Life At Its Best: Believe in positive despite negative

By Jim Graff
Jan. 18, 2013 at midnight
Updated Jan. 17, 2013 at 7:18 p.m.

Jim Graff

Jim Graff

Today, a lot of talk goes on about the next generation. Unfortunately, what's said isn't always very positive. In fact, when describing the group, adjectives such as "distracted," "materialistic," and "hard-headed" are often used.

As parents and adults, it can be easy to buy into these descriptions. However, we must never allow the world's opinions of our kids to override the truth of who God says they are and who he says they can become.

A.W. Milne recognized the power of this truth. He served as a missionary to the people in the South Pacific, one of the most dangerous places at that time. Few missionaries to this land had ever lived to return home.

When others heard he was going, they tried to change his mind. They told him it was hopeless and impossible to get through to the people. But, despite their doubts, Milne headed for the South Pacific, not knowing he'd be the missionary who finally broke through.

Milne stayed in the South Pacific 35 years, consistently loving and teaching the people. Through his life, their entire nation was transformed. When he died, they honored him with a tombstone that read: "When he came there was no light. When he left, there was no darkness."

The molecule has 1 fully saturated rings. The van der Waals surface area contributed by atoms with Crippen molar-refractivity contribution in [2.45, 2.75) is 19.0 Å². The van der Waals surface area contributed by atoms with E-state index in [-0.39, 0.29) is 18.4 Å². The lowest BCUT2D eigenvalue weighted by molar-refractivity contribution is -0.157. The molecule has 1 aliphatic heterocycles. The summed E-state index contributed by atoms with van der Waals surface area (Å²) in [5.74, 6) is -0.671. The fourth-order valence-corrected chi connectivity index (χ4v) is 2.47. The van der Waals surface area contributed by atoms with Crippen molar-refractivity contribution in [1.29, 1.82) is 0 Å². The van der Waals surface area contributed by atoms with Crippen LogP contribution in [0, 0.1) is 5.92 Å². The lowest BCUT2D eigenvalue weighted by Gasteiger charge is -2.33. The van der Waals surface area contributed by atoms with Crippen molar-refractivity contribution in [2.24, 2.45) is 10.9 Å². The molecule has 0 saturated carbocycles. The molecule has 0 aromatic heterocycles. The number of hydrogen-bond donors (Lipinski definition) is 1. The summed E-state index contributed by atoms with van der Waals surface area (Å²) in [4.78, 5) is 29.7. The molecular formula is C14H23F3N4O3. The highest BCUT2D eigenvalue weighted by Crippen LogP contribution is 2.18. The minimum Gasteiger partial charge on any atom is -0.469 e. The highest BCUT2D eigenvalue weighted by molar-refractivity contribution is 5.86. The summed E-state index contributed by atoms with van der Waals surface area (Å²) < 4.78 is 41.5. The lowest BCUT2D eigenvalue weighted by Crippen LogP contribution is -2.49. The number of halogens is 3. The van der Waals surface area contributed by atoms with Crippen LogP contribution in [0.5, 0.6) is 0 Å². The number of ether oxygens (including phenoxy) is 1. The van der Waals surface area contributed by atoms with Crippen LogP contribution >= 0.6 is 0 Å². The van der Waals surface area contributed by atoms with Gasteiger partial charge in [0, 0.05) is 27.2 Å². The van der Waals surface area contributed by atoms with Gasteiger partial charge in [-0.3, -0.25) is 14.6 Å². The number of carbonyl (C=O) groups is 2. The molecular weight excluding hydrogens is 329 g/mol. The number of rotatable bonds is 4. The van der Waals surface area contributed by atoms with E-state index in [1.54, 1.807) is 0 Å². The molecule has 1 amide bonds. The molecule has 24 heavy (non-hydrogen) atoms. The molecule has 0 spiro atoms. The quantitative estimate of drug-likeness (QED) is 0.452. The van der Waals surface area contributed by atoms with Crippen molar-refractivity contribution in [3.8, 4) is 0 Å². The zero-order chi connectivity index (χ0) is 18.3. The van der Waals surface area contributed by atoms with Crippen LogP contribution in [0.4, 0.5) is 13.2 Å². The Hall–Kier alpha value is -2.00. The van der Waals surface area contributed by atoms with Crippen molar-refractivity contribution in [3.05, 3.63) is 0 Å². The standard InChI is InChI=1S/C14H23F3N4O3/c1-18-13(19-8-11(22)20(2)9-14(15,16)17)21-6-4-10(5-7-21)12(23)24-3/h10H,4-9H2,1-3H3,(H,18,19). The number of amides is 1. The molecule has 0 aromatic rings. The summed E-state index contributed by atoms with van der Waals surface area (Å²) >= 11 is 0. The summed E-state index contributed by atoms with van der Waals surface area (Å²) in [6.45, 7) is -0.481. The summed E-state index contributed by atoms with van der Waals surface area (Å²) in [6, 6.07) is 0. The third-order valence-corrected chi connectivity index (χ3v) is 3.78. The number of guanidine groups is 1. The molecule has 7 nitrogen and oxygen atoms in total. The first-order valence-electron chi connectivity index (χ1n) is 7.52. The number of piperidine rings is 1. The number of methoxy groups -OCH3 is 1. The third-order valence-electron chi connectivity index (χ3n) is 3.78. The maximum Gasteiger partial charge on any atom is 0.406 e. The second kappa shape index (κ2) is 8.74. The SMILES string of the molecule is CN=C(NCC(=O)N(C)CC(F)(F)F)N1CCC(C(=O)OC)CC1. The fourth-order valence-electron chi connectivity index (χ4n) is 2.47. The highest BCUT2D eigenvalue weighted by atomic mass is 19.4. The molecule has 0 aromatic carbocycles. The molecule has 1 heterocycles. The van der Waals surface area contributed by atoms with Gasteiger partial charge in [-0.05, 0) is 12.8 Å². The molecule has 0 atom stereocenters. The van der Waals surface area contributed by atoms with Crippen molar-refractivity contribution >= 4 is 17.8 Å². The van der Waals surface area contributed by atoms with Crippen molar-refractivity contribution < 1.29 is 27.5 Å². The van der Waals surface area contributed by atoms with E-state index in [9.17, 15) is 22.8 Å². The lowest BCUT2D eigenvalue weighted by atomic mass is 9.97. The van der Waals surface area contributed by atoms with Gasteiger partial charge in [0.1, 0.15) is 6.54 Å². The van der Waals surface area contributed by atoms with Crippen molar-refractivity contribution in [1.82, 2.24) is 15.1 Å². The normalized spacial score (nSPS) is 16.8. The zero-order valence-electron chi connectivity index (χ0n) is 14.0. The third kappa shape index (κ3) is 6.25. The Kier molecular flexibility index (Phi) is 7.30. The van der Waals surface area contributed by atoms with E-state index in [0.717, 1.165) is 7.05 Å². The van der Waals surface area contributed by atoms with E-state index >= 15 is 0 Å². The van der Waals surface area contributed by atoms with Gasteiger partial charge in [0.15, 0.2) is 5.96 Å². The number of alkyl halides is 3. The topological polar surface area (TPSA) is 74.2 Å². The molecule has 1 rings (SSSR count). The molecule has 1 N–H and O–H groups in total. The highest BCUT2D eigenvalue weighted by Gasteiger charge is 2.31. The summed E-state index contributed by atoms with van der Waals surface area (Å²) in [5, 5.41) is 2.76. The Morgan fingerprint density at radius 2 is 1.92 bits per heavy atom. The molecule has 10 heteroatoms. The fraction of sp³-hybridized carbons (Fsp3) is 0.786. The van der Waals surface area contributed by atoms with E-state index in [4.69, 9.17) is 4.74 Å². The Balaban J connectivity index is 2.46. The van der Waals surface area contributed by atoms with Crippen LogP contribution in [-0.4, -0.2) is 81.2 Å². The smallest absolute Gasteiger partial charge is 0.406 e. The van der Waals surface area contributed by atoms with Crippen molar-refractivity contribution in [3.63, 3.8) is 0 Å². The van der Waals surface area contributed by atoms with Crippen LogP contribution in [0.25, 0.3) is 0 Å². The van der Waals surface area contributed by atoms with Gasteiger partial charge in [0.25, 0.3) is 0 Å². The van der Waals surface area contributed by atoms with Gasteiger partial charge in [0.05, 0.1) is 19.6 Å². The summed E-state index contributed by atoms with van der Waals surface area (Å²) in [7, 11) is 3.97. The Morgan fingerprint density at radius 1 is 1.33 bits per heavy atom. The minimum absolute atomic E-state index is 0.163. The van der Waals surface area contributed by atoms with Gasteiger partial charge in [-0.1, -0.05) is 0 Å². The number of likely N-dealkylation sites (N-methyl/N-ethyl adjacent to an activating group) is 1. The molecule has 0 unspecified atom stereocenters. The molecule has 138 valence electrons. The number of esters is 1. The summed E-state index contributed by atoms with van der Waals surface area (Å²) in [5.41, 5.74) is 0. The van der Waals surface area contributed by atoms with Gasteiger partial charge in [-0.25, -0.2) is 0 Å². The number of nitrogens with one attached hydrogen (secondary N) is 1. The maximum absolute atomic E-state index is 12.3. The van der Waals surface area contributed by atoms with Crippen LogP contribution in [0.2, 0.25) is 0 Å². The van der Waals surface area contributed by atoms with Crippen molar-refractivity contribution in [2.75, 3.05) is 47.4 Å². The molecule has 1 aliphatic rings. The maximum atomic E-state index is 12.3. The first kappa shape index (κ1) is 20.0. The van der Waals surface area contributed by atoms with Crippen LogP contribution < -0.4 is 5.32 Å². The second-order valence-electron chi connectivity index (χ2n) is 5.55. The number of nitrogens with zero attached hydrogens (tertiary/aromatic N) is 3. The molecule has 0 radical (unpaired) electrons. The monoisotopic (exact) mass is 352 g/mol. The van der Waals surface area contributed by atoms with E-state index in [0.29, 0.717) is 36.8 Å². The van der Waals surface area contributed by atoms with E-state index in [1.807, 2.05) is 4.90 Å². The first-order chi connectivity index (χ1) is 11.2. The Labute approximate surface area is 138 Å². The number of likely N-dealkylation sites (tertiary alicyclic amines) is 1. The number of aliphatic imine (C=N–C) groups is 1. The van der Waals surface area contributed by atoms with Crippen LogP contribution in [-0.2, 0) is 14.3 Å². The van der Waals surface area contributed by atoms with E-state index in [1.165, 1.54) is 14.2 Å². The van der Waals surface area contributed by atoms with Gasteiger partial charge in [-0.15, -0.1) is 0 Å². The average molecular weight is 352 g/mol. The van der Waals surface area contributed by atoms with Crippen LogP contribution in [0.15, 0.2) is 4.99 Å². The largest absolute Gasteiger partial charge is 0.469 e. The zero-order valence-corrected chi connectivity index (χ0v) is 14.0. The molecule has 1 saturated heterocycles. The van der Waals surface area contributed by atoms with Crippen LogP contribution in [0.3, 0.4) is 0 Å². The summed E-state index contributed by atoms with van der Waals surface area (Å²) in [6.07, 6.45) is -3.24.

That's the kind of influence God has called us to have on the next generation. People everywhere will try to convince us it's hopeless, but we can't give up on them. Like Milne, we must continue to believe in their potential, despite negative reports. We must be willing to step out of our world and into theirs to love and disciple them.

Ephesians 6:4 shows us what it takes to do this. It says, "Provoke not your children to wrath, but bring them up in the nurture and admonition of the Lord."

Positively impacting the next generation starts with nurturing their deepest dreams and desires. Like all of us, they want to be understood. They're not looking for people who will criticize or condemn them. They're looking for people who genuinely care.

We must take time to listen and encourage what's in their hearts. It may require slowing down our schedule a bit, but there's no responsibility or privilege greater than nurturing the potential of the next generation.

Then, not only must we nurture them, but we must also train them in God's ways. When we show them we care, we gain influence in their lives. We can use that influence to train them in a way that's both loving and uncompromised.

We may not always know exactly what to say or how to say it, but we can't let that hold us back. Instead, we must act with confidence, trusting that God will help us clearly and effectively communicate his message of love and truth.

How are you impacting the next generation? I encourage you to become a mentor to someone. Take time to love them, listen to them and encourage what's in their heart. Then, spend time training them in God's truth. You can make a difference.

Jim Graff is the Senior Pastor of Faith Family Church in Victoria.



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